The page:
Mary's Story: A Crisis of Care and a Call for Advocacy

By Vega, Leonila | Aging Today, July/August 2011 | Go to article overview

Mary's Story: A Crisis of Care and a Call for Advocacy


Vega, Leonila, Aging Today


Your office phone rings as you are preparing a will for your client Mary, a nurse who practiced for more than 30 years before retiring. She wants her will and power of attorney documents put in order, as she is in her 70s and has already recovered from one stroke.

You answer the phone. It is Mary's homecare worker, explaining that "something is happening" to Mary. She also explains that she found your business card in her papers and is calling for guidance. She describes Mary as being stiff and having difficulty speaking, and that she is frightened for both of them.

This is a true story, and one of the reasons I became an elder and disability rights advocate- to ensure that older Americans are able to live lives of dignity and respect with the best possible care. There is something wrong with our current system and this experience brought it home for me.

My client had spent her life caring for others, but at this crucial moment didn't have the support of a trained professional who could recognize the signs of stroke and call 911 instead of an attorney. At that moment I realized how vulnerable we are and how we take for granted our ability to do simple things like get in and out of bed on our own, and communicate how we feel.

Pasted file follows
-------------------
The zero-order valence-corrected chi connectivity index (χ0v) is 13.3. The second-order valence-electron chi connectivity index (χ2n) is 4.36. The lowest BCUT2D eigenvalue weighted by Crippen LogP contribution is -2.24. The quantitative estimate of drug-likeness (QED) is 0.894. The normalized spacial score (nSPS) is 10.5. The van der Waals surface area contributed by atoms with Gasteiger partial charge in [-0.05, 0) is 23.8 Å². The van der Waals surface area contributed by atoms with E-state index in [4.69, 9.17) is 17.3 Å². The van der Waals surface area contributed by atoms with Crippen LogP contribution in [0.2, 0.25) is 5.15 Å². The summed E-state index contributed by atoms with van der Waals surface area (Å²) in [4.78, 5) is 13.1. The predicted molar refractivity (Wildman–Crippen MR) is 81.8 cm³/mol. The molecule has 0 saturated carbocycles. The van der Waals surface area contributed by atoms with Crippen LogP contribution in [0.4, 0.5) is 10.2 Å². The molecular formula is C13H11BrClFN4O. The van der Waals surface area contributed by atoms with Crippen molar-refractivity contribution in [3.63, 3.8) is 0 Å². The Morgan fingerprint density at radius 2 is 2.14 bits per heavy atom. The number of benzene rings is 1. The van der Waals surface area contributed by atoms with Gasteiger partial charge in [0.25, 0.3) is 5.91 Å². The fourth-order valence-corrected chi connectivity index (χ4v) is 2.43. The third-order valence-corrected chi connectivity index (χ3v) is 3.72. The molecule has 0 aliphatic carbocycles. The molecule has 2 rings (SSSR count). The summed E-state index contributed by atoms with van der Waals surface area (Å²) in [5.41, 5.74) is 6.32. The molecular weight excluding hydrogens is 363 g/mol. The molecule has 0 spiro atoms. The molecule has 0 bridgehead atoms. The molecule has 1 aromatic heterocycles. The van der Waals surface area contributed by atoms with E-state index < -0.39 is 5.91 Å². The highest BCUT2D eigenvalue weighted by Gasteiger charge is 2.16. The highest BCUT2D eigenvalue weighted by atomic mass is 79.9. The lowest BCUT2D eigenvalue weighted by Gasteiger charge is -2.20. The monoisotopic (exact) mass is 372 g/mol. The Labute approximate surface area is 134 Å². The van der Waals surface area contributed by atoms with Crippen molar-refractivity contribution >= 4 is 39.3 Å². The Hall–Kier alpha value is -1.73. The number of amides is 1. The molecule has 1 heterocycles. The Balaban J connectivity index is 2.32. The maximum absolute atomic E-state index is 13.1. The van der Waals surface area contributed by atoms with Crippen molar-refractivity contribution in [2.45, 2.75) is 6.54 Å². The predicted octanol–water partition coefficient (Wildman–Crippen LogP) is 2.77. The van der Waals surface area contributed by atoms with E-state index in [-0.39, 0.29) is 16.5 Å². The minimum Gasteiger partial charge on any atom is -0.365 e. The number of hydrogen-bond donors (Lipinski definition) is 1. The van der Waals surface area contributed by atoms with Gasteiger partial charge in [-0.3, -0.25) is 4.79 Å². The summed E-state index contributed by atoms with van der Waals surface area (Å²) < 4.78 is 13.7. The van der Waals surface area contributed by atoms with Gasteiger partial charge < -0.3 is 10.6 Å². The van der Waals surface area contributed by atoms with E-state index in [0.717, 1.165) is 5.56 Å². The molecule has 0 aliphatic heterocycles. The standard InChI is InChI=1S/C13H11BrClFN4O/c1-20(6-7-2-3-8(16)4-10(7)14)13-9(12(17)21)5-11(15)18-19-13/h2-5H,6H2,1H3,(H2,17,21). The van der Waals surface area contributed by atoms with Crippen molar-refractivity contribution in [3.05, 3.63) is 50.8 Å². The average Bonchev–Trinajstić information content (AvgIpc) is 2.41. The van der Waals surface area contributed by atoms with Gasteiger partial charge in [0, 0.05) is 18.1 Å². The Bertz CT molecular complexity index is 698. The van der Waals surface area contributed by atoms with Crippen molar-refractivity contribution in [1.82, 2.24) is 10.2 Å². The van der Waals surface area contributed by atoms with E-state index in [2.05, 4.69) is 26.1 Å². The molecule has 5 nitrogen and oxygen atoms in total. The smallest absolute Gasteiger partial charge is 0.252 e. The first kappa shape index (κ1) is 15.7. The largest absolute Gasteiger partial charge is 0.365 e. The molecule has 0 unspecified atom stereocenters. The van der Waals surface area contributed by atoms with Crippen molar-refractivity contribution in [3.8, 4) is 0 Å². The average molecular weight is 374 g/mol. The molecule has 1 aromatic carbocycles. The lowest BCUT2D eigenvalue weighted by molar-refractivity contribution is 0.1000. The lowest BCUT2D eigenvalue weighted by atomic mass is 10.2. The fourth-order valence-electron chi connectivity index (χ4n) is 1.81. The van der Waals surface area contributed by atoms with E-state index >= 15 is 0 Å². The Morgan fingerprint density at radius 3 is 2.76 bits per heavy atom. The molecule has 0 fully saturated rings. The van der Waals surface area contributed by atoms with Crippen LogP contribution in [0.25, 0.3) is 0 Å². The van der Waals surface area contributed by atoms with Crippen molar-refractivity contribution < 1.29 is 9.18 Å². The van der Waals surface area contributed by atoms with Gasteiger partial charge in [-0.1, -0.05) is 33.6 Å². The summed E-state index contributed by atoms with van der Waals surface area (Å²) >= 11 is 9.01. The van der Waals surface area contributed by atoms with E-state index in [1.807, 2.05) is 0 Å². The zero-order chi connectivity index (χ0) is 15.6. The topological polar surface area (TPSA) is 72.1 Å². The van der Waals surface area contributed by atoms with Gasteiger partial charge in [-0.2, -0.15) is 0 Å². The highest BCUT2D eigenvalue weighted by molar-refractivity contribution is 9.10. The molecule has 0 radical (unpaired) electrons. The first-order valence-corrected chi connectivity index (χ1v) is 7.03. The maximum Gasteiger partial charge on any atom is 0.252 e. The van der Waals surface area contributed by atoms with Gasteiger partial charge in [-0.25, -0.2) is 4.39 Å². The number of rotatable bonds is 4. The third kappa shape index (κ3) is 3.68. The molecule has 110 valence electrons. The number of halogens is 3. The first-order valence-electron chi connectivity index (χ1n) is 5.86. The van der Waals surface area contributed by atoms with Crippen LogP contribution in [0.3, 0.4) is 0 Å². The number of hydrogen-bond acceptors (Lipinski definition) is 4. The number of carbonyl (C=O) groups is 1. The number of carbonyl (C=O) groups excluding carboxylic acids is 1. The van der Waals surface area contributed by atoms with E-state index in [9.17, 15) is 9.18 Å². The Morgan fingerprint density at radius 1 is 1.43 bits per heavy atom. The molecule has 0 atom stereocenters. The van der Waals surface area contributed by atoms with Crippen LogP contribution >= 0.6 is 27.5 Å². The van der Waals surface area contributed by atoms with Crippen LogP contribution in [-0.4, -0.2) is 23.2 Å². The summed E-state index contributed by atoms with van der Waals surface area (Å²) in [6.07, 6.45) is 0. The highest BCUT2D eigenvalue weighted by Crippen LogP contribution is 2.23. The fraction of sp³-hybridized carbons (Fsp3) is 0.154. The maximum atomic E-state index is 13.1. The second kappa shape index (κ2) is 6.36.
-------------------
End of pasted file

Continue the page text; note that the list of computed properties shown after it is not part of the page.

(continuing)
I asked the worker to hang up and call 911, and drove to my client's home. Five people struggled to get her into the ambulance, while her body was rigid and stiffening. I stayed with her and advocated to help her get the medical care she required, as well as the therapy and direct-care support she needed to recover and return home to her family successfully. Working with Mary's daughter, social workers, therapist, nurses and others, we developed a comprehensive care plan that brought Mary home and provided care and supports.

Birth of an Advocacy Group

Mary's story stayed with me, and led me, in 2007, to establish the Direct Care Alliance (DCA), a national advocacy organization for the more than 3 million directcare workers in the United States. The truth is that as a nation we have not solved problems like Mary's, or similar social injustices that occur every day. I can't imagine a more tragic outcome than spending your life in the service of others as a nurse, yet when you need help and support, you find yourself alone and having a stroke- with no trained professional to take care of you.

Improving the training, education and capacity to advocate for themselves on behalf of direct-care workers has been my mission since that day. As a statebased alliance of direct-care workers, employers and people who use long-term services, care and supports, we are united to build an empowered and valued professional direct-care workforce. It is essential to ensuring high-quality services and a life of dignity, respect, autonomy and opportunity for all to participate in community life. …

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Mary's Story: A Crisis of Care and a Call for Advocacy
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